Time to celebrate 150 years of Canada. This country has indeed come a long way. But we're at a crossroads now, facing several problems that we need to solve in order to safeguard the future of the world's second largest country.
Obviously, the biggest challenge Canada has to address is our neighbour to the south. With Donald Trump, our American friends have elected an unpredictable president, and one of his prime targets is the North-American Free Trade Agreement (NAFTA), and thus Canada.
At the same time, our prime minister, Justin Trudeau, is eager to strike a free-trade deal with China. But most Canadians aren't so sure that this is the way to go. Any deal reached with China would be a one-sided agreement, with all the benefits accruing to China and virtually none to Canada. After all, China has left no doubt as to the nature of such a free-trade agreement: China demands full access to Canada, whereas Canada's options in China would be severely restricted, and Canada would be forbidden to discuss Chinese human rights.
Let's be clear: Americans have always been rather protectionist and jingoistic. Canada always ends up with the short end of the stick, regardless of whether it's Democrats or Republicans who are in power. And an agreement with China would benefit the Middle Kingdom at the expense of everything we hold dear about Canada.
As a country that is overwhelmingly European in its origins and traditions, and whose very lifeblood is trade, Canada should therefore look for new avenues. Having negotiated and signed a free-trade deal (CETA) with the European Union, what's stopping us from taking this project a step further?
Canada would suddenly become very interesting for Americans, as it would represent their entry point to the gigantic European market.
Norway and Switzerland have been doing it successfully, and Britain, too, may join them if the outcome of current Brexit negotiations is a "soft Brexit": being a member of the European Single Market, which entails recognizing the free movement of people, goods, services and capital, but without becoming a full member of the European Union.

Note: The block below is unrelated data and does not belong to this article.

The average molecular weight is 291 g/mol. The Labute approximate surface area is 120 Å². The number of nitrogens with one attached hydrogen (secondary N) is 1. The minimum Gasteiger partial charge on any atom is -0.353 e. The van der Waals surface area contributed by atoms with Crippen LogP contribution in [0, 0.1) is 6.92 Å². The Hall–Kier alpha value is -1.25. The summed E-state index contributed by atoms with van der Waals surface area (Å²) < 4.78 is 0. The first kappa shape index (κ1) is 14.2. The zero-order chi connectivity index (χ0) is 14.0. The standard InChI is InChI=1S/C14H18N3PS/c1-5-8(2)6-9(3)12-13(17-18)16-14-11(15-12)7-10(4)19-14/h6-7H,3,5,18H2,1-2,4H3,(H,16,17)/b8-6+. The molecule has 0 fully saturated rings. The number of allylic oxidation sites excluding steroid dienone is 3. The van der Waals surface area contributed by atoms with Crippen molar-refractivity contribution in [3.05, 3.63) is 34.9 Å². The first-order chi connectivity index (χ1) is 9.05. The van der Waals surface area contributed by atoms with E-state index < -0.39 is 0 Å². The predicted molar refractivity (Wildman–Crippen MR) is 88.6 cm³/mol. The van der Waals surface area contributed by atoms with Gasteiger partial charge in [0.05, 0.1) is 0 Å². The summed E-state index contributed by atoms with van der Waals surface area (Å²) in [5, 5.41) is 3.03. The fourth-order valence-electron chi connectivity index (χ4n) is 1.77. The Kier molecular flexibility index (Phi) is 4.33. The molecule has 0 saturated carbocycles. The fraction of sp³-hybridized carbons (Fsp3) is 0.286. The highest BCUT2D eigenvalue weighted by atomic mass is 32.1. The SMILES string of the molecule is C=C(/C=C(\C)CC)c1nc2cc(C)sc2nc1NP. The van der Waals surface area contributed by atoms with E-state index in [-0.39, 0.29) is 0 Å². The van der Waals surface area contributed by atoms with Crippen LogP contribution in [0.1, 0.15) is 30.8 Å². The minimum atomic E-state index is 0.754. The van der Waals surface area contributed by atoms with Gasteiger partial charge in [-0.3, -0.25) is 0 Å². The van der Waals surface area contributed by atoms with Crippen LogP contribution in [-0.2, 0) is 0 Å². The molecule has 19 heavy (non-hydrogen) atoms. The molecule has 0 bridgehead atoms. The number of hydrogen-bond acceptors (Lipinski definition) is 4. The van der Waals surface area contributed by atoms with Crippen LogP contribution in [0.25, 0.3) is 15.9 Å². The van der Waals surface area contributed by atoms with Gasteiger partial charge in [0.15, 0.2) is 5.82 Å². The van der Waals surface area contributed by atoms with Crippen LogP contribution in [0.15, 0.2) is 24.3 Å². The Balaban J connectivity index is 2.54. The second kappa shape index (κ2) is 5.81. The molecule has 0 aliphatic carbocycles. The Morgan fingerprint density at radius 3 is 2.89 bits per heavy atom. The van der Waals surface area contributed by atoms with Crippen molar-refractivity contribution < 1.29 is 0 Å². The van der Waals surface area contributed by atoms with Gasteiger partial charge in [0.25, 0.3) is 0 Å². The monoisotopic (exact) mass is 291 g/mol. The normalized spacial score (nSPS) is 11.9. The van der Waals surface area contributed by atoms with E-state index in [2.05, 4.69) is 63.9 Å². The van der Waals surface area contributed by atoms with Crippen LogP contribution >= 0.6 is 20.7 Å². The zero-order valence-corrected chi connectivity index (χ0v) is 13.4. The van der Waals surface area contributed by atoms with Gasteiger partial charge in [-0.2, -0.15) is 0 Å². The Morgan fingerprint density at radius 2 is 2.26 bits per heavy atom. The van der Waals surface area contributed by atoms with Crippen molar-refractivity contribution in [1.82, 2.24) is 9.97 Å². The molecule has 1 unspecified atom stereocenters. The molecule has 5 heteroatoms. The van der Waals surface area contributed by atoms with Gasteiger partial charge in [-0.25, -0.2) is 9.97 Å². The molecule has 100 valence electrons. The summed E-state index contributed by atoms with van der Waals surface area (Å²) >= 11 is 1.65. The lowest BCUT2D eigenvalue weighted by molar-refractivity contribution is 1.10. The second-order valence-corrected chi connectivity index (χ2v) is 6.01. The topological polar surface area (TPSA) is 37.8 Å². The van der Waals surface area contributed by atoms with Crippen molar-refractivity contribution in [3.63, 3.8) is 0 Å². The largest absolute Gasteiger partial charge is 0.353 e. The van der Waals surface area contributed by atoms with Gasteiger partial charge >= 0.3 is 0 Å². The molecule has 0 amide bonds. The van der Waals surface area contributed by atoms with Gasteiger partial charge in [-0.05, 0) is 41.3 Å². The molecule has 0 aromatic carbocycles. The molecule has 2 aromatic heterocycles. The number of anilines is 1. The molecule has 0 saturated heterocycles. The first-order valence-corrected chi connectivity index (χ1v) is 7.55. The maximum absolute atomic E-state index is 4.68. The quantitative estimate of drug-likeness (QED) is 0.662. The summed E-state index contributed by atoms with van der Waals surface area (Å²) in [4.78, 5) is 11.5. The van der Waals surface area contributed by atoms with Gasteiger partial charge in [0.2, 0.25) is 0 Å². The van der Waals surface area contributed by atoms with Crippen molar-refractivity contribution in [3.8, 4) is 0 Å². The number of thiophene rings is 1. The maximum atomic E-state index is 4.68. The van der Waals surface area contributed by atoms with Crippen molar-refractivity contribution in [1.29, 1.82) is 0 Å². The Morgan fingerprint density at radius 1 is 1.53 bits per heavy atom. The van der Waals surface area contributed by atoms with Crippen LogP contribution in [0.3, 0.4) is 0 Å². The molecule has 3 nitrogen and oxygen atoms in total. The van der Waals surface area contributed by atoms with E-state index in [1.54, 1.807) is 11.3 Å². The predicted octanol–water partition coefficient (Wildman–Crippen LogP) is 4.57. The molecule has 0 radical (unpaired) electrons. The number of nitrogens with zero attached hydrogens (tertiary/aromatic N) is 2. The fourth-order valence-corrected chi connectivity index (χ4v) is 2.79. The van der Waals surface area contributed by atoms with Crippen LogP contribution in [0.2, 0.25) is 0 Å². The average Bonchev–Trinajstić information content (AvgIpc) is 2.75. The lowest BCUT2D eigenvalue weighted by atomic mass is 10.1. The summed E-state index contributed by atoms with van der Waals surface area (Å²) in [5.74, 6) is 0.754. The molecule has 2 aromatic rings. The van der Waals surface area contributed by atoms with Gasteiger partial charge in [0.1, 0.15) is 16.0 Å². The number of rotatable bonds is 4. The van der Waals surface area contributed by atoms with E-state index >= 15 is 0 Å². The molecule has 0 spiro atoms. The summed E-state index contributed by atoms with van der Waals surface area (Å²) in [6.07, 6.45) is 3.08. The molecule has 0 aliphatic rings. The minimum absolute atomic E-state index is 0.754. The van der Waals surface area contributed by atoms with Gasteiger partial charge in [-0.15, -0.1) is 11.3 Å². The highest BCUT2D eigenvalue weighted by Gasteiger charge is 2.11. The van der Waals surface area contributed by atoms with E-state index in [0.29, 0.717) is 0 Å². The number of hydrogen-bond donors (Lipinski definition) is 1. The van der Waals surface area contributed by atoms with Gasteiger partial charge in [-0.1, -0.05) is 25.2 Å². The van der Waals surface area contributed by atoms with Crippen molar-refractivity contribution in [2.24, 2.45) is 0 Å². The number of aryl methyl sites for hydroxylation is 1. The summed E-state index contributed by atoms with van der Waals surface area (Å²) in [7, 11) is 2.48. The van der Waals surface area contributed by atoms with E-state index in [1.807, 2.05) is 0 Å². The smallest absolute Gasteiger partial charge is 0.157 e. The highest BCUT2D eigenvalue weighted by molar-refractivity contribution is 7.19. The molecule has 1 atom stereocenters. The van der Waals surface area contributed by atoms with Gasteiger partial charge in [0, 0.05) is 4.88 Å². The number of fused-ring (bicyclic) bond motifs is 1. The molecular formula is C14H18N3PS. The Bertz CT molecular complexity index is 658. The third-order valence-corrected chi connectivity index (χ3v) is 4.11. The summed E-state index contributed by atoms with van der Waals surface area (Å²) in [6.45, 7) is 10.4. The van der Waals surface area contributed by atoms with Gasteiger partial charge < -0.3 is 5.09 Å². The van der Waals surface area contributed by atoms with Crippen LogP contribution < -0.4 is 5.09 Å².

If Canada were to join the Single Market, we would instantly become part of a massive market with a population greater than that of the United States. There would be no need for Canada to adopt the euro currency, but Canadians could trade with as well as live and work freely in any member-state of the Single Market -- and vice versa, of course.
Not only would it (that is, the free movement of people) solve our demographic problems (an increasingly ageing population and future sustainable pension funding), but at a stroke, we'd find ourselves on an equal footing with the U.S. What is more, Canada would suddenly become very interesting for Americans, as it would represent their entry point to the gigantic European market. In short, we'd stop being an appendix.
Most of the groundwork has already been laid in the course of the CETA negotiations, and with the EU smarting from the loss of Britain and thus in dire need of renewed validation, Europeans may welcome Canada to the Single Market with open arms.
At the very least, this is an option worth thinking about.
Happy 150th, Canada!
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